Young women who experience abortion or miscarriage are at higher risk for substance abuse or developing a mood disorder in later life, according to an Australian study.
In the study of 1223 women, researchers at Mater-University of Queensland found that found young women who had had a miscarriage before the age of 21 years were more than twice as likely to abuse illicit drugs (excluding cannabis) compared to those who had never been pregnant.
The researchers also found that having an abortion before 21 years of age doubled the risk of alcohol abuse or of developing depression; and more than tripled the risk of illicit drug use.
The study took into account existing risk factors such as substance abuse, mental health disorders, child sexual abuse, teenage alcohol and illicit drug use and mental health problems.
The researchers suggest, "alcohol and illicit drugs [may be] used to decrease emotional responses to the loss".
Lead author, Kaeleen Dingle, from the University of Queensland, said that it is important that counsellors seeing young women after an abortion or miscarriage should be aware that they could be at risk for mental health disorders.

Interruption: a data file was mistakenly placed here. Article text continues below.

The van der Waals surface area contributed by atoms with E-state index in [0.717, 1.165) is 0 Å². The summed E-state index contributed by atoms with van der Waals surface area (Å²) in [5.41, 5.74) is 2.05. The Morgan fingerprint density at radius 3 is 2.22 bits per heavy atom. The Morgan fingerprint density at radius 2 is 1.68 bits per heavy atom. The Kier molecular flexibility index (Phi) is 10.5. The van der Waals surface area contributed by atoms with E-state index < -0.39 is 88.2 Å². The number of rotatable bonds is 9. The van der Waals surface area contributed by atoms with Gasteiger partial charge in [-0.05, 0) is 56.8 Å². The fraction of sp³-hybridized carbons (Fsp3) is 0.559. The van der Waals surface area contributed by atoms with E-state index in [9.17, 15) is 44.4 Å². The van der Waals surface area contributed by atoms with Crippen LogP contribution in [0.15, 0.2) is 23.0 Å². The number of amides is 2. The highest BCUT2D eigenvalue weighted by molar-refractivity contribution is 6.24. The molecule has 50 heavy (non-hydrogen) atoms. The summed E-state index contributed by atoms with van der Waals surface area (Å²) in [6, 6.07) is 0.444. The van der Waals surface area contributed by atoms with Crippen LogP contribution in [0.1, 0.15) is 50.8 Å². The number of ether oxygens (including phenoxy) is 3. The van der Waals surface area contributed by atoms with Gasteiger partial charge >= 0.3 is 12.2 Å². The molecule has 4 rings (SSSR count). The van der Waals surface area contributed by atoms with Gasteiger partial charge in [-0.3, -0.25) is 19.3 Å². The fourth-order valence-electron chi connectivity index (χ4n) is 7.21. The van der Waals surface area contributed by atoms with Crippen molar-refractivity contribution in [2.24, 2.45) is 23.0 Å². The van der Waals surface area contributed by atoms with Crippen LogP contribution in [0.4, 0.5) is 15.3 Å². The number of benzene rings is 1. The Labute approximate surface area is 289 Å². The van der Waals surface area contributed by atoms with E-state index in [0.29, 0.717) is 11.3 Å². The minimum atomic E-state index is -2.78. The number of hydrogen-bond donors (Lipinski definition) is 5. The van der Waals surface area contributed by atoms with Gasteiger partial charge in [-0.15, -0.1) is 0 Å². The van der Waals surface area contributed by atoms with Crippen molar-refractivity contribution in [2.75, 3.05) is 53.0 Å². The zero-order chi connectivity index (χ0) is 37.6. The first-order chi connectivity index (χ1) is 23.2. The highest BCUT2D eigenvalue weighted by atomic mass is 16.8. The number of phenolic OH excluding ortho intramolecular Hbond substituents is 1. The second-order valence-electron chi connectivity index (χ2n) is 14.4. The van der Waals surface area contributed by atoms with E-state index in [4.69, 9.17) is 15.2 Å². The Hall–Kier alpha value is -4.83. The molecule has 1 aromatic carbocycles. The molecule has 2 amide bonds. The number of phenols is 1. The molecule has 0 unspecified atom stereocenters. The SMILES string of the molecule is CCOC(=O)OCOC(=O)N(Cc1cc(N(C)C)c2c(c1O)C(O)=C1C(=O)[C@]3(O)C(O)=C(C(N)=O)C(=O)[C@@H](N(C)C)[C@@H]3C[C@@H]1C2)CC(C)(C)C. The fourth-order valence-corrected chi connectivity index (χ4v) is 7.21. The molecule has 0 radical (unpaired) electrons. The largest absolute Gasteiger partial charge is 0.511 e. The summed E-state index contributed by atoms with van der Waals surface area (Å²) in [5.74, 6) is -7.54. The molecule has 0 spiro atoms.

"Even in this very young age group some women have very complex pregnancy histories, some are not just having one live birth - some are having live births plus abortions plus miscarriages at very early ages," ABS Science quoted Dingle, as saying.
"People who are counselling women post-abortion or post-miscarriage need to talk to women about their mental health. They may need to take a drugs history and talk to women about that," Dingle added.
Dingle said that the evidence for mental health risks is not an argument for preventing abortion.
"This is not a 'pro-life' versus 'pro-choice' issue. What this says is, after an abortion, some young women struggle with the loss or the reasons behind the decision [to abort] and need extra support," she said.
"Some, but not all, young women experiencing an abortion or miscarriage may turn to illicit substances to help deal with that grief and loss. People who are counselling young women need to be aware of that," she added.
The study appears in the British Journal of Psychiatry.